This week in Kobe, Japan, the CERN experiments ALICE, CMS, ATLAS and LHCb presented results at Quark Matter 2015 - the 25th international conference on ultrarelativistic heavy-ion collisions.
ALICE announced advances in the study of quark-gluon plasma including how the medium responds to fluctuations in the initial geometry of lead-lead collisions and how high-energy quarks and gluons are affected as they traverse the expanding, cooling medium. A further study showed that colliding lead nuclei generate electromagnetic fields so strong that new particles can be created out of the vacuum. New ALICE data suggest that such phenomena may be important even in short-range collisions.
CMS presented results showing “elliptic flow” in proton-proton collisions, from long-range correlations for charged hadrons, K0s and Lambda particles, where a mass ordering is observed. The collaboration also presented new data on the D meson nuclear modification factor for lead-lead collisions. CMS showed an indication of mass-dependent jet quenching when compared to its results of non-prompt J/Psi from B meson decay. Studies on the distribution of associated energy flow around a dijet axis were also presented by exploring wider angle of coverage, and with respect to leading and subleading jets individually.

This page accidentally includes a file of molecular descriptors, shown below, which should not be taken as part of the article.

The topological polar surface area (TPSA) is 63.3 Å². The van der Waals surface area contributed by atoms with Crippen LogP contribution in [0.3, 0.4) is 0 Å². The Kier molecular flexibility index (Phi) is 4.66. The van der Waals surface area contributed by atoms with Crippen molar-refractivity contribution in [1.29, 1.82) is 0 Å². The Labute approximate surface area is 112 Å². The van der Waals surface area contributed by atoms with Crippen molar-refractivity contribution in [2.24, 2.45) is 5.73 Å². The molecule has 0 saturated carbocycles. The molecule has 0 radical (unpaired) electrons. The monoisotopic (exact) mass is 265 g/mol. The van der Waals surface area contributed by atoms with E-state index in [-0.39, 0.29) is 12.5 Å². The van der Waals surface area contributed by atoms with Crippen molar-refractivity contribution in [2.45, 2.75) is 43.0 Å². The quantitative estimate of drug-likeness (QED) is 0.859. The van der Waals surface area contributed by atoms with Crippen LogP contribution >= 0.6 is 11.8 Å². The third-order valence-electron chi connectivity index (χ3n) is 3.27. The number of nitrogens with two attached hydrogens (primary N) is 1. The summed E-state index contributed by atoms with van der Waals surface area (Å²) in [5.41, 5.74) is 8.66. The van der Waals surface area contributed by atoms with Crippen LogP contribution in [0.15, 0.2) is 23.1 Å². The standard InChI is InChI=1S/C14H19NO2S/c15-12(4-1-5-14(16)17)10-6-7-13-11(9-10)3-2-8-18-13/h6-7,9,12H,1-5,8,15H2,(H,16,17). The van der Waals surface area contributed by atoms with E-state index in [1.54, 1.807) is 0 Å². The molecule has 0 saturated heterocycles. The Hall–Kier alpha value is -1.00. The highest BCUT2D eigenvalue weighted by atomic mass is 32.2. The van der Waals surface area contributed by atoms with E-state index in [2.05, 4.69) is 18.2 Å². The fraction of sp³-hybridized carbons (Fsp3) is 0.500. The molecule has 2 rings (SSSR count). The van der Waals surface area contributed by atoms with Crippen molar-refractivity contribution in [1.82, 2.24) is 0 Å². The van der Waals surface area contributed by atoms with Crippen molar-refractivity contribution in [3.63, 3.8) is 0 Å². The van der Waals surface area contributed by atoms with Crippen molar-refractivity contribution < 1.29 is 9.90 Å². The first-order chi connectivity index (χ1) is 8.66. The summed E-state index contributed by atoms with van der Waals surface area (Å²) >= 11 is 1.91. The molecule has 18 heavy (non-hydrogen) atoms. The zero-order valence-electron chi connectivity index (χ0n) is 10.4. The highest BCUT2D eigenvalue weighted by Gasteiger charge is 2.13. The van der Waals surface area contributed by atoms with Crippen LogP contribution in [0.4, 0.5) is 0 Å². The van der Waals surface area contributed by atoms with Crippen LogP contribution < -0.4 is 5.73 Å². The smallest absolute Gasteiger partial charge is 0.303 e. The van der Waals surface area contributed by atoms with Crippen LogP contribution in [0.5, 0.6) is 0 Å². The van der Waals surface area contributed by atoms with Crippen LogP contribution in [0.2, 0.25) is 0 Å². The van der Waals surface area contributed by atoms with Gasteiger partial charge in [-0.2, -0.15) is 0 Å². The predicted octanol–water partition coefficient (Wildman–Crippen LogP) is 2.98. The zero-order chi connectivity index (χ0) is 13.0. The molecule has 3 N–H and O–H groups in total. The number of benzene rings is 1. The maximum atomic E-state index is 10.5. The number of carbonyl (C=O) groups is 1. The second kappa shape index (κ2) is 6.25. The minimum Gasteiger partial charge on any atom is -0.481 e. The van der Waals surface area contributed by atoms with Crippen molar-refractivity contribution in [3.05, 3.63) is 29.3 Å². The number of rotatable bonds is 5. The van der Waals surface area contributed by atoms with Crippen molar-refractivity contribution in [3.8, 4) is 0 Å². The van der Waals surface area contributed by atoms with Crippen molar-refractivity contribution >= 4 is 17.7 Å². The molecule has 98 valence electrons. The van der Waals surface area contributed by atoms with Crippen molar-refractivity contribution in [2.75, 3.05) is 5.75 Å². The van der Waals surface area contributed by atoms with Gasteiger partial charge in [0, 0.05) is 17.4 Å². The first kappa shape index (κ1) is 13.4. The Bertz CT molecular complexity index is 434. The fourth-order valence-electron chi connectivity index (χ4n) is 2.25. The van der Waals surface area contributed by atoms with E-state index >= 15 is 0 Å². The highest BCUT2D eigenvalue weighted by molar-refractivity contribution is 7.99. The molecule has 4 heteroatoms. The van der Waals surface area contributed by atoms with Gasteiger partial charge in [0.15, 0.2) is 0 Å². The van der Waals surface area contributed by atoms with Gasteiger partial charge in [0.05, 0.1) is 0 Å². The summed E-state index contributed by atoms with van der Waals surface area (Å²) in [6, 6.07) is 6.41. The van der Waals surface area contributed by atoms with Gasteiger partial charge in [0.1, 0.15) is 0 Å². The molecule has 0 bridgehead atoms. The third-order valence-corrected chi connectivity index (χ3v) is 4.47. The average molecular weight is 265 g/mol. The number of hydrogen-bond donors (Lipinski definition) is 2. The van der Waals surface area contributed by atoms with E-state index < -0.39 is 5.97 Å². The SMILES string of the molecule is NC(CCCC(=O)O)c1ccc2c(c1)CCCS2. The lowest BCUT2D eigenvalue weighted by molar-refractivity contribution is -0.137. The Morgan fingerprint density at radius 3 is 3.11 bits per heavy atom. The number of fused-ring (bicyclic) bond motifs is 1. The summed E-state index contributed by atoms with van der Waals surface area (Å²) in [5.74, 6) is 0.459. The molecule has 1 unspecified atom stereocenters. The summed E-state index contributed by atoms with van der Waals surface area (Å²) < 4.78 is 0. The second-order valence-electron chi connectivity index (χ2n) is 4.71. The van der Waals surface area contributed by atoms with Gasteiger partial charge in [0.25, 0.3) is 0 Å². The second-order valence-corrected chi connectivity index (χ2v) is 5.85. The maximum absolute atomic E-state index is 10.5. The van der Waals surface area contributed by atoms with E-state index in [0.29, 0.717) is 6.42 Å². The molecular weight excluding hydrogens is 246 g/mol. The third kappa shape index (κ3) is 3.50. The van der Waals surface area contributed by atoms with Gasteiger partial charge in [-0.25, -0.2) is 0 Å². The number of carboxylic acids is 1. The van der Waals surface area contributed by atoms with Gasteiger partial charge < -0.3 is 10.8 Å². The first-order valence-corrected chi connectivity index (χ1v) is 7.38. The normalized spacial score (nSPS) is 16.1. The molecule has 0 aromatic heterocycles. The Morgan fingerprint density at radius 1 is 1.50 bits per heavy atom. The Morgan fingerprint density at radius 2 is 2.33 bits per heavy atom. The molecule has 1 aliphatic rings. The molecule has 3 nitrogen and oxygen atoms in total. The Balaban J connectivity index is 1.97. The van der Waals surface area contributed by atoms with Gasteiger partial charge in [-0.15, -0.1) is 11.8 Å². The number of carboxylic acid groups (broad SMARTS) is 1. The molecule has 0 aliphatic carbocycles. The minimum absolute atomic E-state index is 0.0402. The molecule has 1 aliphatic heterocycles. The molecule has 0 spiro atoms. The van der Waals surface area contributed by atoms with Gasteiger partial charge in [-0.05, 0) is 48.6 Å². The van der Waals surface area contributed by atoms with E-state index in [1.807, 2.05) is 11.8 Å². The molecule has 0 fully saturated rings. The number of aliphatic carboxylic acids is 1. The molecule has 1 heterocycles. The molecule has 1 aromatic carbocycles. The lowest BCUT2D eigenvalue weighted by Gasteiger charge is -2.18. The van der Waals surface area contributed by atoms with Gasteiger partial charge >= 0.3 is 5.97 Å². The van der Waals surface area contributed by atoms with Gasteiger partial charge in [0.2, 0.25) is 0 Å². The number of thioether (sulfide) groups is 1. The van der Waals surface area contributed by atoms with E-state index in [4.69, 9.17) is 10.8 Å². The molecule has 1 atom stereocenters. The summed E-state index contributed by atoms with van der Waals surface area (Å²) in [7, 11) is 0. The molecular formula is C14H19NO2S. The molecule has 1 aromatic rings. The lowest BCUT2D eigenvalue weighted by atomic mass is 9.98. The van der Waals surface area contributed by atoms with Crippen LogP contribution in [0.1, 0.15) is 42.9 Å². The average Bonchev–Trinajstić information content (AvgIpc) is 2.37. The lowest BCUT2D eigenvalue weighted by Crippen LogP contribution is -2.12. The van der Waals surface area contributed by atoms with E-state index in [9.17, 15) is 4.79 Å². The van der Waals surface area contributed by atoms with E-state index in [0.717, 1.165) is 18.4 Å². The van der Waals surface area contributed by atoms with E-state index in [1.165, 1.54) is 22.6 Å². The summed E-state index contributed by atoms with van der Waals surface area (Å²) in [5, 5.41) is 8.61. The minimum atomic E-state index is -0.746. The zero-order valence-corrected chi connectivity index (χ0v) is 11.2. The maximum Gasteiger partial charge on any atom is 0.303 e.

ATLAS presented its first paper from Run 2, which expands the preliminary "ridge" analysis presented at the EPS2015 conference to fit for the modulation of the single-particle positions. The collaboration also presented results from papers on charged-particle measurements in proton-lead collisions; and Z-boson production in proton-lead collisions; as well as preliminary results on the dijet asymmetry in lead-lead and proton-proton collisions; the production of upsilon particles and W-bosons in heavy ion collisions (ATLAS-CONF-2015-050 and ATLAS-CONF-2015-051); nuclear modification factor and structure dependence measurements (ATLAS -CONF-2015-054 and ATLAS-CONF-055) and jet structure measurements in lead-lead collisions (ATLAS-CONF-2015-056).
Last but not least, LHCb presented a measurement on Psi(2S) production in proton-lead collisions at sqrt(s)=5 TeV, which suggests that Psi(2S) are more suppressed that J/psi in proton collisions.